Breeding pair of whio
Image: DOC

Archived content: This media release was accurate on the date of publication. 


The future for whio is looking more secure thanks to a new agreement between DOC, Real Journeys and Genesis.

Date:  11 October 2019

For the first time in its history, Te Anau’s Punanga Manu bird sanctuary has welcomed a breeding pair of whio – establishing a captive breeding program at the sanctuary.

Funding from Genesis and Real Journeys will create a new role to oversee the captive pair, and educate the public about this rare native species during the summer season.

DOC Senior Ranger Andrew (Max) Smart says this takes the total count of breeding pairs in captivity from four to five across the country, contributing to the overall South Island whio breeding program. 

“Having a pair in captivity is a lot more reliable than relying on collecting eggs from wild nests for secure breeding programs. This pair has the potential to produce three clutches per annum after two years, which will contribute to the South Island breeding program and enable us to supplement populations in the upper South Island.”

The whio were welcomed to their new home by Stewart Bull of Ōraka-Aparima - Te Rūnanga o Ngāi Tahu.

Both Genesis and Real Journeys have been whio supporters for a long time - Genesis has been DOC’s national partner in whio recovery since 2011, while Real Journeys has been supporting whio since 2004 through its stoat control programme and by funding translocation efforts.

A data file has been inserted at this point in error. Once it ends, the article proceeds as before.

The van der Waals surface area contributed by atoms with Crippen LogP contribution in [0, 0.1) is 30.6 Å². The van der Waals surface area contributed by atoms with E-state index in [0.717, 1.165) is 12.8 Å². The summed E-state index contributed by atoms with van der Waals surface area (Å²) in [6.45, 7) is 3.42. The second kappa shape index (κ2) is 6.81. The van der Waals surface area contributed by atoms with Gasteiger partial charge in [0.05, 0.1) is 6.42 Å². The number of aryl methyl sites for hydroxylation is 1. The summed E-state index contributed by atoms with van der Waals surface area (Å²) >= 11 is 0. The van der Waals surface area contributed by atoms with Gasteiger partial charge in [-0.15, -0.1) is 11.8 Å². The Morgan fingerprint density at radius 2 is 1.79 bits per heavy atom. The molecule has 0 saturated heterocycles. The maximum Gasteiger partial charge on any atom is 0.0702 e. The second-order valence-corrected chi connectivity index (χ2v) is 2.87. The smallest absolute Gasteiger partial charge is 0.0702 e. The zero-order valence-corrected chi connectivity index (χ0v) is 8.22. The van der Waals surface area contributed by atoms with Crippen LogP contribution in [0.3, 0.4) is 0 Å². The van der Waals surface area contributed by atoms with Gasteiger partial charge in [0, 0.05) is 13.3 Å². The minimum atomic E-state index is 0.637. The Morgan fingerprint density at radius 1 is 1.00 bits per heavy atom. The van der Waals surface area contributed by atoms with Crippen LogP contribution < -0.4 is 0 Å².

Genesis Sustainability Manager Jessica Rodger said the addition of the breeding pair in Te Anau will help secure the future of the whio.

“With fewer than 3,000 ducks left, whio are rarer than some other New Zealand iconic species so it’s great to have a new whio breeding pair to support population growth.”

Real Journeys General Manager Paul Norris says, “We’re very pleased to continue to support efforts to increase the whio population. They’re such unique little characters and it’s especially exciting to have this pair based here near our head office in Te Anau!”

DOC ranger Catherine Brimecombe says whio ducklings were last reared at the sanctuary in 2010/11 using eggs collected from wild pairs.

“We are delighted to add whio to the list of active breeding programs that the sanctuary supports.

“While the adult birds will only be visible to the public as part of the daily feeding time tour, duckling watching (once they hatch) can be enjoyed by all during daylight hours.”

Fish & Game, who own the land that the sanctuary operates on, is also involved in this next step for whio.

Bill Jarvie of Fish & Game Southland says Fish & Game is delighted to work in partnership with DOC in the conservation of whio.

“These birds exemplify the wild character of our backcountry rivers which both Fish and Game and DOC work so hard to protect for all New Zealanders.”

Whio conservation


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